Methods for Valuing Water’s Waste Assimilation Services Waste assimilation services can be valued in 2 ways • Pollution damages avoided This approach asks, ‘What would be the cost of damages ( to health, production activities) that would occur if we didn’t have this waste assimilation service? ’ • Costs of preventing damage Value is measured as the costs of measures to prevent pollution: water treatment technologies, pollution abatement technologies, purchase of alternative goods (bottled water)
Most commonly used water valuation techniques
Residual Value (Value Marginal Product) The easiest & most commonly applied valuation technique where TVP = Total Value of the commodity Produced piqi = the opportunity costs of non-water inputs to production pw = value of water (its marginal product) qw = the cubic meters of water used in production Non-water inputs include: intermediate inputs, labor, capital costs, land
Challenges to Implementing Residual Value Technique • Is the quantity of water measured accurately? • Is labor cost accurate—how to value unpaid family labor? • Value of land—minus water rights • Capital costs – Are all capital costs accounted for accurately? – What rate of return to capital should be used? • Are there other inputs that have not been included? • Do the prices of output & all inputs reflect true economic value, or are they distorted?
Example: Agricultural water use in Namibia (Stampriet area) Farm revenue & costs (in 1999 Namibia $) Data source Gross farm income $ 601, 543 Output x market prices from survey Inputs of goods and services $ 242, 620 Inputs x prices from survey Value-added, of which: $ 358, 923 Compensation of employees $ 71, 964 Gross operating surplus, of which: Wages paid + in-kind payments from survey $ 286, 959 Imputed value of farmers’ labour $ 48, 000 Imputed based on average salary of hired farm manager Depreciation $ 66, 845 Depreciation rates x Farmers’ estimated cost of capital in survey Cost of working capital $ 17, 059 Imputed as % of the value of fixed capital Cost of fixed capital including land, 3% -7% $75, 739 to $176, 724 Based on farmers’ estimated cost of capital reported in survey Residual value of water $79, 316 to -$21, 669 Amount of water used (m 3) Residual value N$/m 3 154, 869 $0. 51 to -$0. 14 Farmers’ “best guess; ” water is not metered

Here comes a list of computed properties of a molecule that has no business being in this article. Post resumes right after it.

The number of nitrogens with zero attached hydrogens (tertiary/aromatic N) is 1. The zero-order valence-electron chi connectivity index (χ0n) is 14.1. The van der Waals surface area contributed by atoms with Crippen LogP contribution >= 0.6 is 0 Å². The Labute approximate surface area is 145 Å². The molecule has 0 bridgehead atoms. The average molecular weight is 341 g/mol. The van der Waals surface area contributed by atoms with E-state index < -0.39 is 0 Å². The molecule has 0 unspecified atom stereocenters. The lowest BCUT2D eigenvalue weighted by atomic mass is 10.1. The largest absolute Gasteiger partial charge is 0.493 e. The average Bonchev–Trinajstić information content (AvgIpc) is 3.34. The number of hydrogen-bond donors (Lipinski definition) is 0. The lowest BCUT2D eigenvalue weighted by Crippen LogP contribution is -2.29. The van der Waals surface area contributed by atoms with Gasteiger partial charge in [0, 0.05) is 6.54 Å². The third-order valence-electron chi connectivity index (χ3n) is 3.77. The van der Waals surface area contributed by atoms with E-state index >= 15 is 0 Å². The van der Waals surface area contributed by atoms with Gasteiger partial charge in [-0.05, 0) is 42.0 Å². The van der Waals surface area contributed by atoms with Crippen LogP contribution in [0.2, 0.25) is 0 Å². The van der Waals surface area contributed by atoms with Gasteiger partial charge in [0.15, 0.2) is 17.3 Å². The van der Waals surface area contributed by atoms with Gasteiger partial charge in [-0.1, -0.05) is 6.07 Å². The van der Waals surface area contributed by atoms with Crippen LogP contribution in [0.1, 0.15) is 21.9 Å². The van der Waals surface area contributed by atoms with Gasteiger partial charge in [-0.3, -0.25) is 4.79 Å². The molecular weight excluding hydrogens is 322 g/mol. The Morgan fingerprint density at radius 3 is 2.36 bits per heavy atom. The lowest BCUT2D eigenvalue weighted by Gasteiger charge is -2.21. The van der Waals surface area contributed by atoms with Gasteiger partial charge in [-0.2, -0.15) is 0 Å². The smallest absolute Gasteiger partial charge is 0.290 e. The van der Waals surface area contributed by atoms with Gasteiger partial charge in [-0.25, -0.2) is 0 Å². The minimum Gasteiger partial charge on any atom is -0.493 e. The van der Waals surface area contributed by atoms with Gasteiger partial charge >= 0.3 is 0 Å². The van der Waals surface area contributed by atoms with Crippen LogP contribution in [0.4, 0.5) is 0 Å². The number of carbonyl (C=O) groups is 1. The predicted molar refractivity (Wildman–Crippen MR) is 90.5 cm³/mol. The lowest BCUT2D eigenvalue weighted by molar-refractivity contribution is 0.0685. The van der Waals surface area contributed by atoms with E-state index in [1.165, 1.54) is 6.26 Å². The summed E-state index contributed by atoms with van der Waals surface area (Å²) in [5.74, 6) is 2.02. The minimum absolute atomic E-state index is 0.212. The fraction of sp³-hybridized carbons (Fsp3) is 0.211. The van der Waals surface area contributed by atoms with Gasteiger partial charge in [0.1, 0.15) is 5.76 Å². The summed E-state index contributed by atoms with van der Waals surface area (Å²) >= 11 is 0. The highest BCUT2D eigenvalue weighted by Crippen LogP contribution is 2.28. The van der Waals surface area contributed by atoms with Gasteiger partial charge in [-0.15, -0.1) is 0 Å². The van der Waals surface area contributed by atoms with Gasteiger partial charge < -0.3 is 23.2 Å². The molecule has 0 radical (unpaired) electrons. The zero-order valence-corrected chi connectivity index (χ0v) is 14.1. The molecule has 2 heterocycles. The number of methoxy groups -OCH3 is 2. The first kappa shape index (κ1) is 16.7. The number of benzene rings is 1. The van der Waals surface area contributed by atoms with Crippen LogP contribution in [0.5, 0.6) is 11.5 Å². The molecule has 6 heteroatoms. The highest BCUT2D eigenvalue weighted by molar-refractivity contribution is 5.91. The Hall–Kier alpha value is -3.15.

Optimization models: Valuing multiple uses of water • Residual value and related techniques are good to estimate the value of water in a single use, or several closely related uses • To estimate the value of all uses of water in an economy, then modeling is needed – Linear programming – Computable General Equilibrium (CGE) modeling – Econometric modeling • But these approaches are better used for evaluating changes in water allocation among users, rather than values in current allocation.
Water Asset Valuation Asset value = Net Present Value of all future benefits (value of water services), the case of 2 uses or Where V = Asset value of water RR = value of water for 2 different uses in a given year, pw x qw r = discount rate When RR is constant for all uses in all years, this formula becomes:
Water Asset Valuation New Zealand & Canada (under development): • Water resources with a single use of water: hydropower only • Annual water service (hydropower) assumed constant in all future years • Valuation method used: – New Zealand: Residual Valuation Method Rent = Net operating surplus – return on fixed capital – Canada: Opportunity Cost, difference between production cost of hydropower & cost of next alternative, thermal/coal power Rent = (CT – CH)QEH Where CT = cost of production per unit of electricity for Thermal power plants CH = cost of production per unit of electricity for hydropower plants QEH = quantity of electricity produced by hydropower plants • Asset Value:
Hydropower & Geothermal Power Asset Value in New Zealand
Which Method is Better for Valuing Water for Hydropower? Residual value (New Zealand) • Does the price charged for electricity reflect the market value of electricity, or is it regulated? • If regulated, the electricity price will not reflect the value of water (rent) and Residual Value Method is not a good technique Opportunity cost (Canada) • Based on difference in costs of production, so it is a good technique to estimate value of water even if electricity price is regulated
Can Water Asset Valuation be done in other countries? Yes, but…. Data requirements are considerable: • measure of water asset volume & flows over time • measure of the annual values of all uses of water over time Water assets in most countries serve multiple purposes: • Agriculture – Livestock watering – Irrigation of different crops • Hydropower--Drinking water--Fisheries habitat • Sink for waste water Will the combination of uses change in future? Will the economic value of each use change?
Approach Water Valuation Cautiously! Value consistent with SNA: include all values but indicate type of value and robustness Accuracy/uncertainty: start with major uses that are easiest to value (agriculture) & indicate range of values Aggregation: implement valuation at local/river basin level Asset value: begin with water bodies with single or few uses that can be easily valued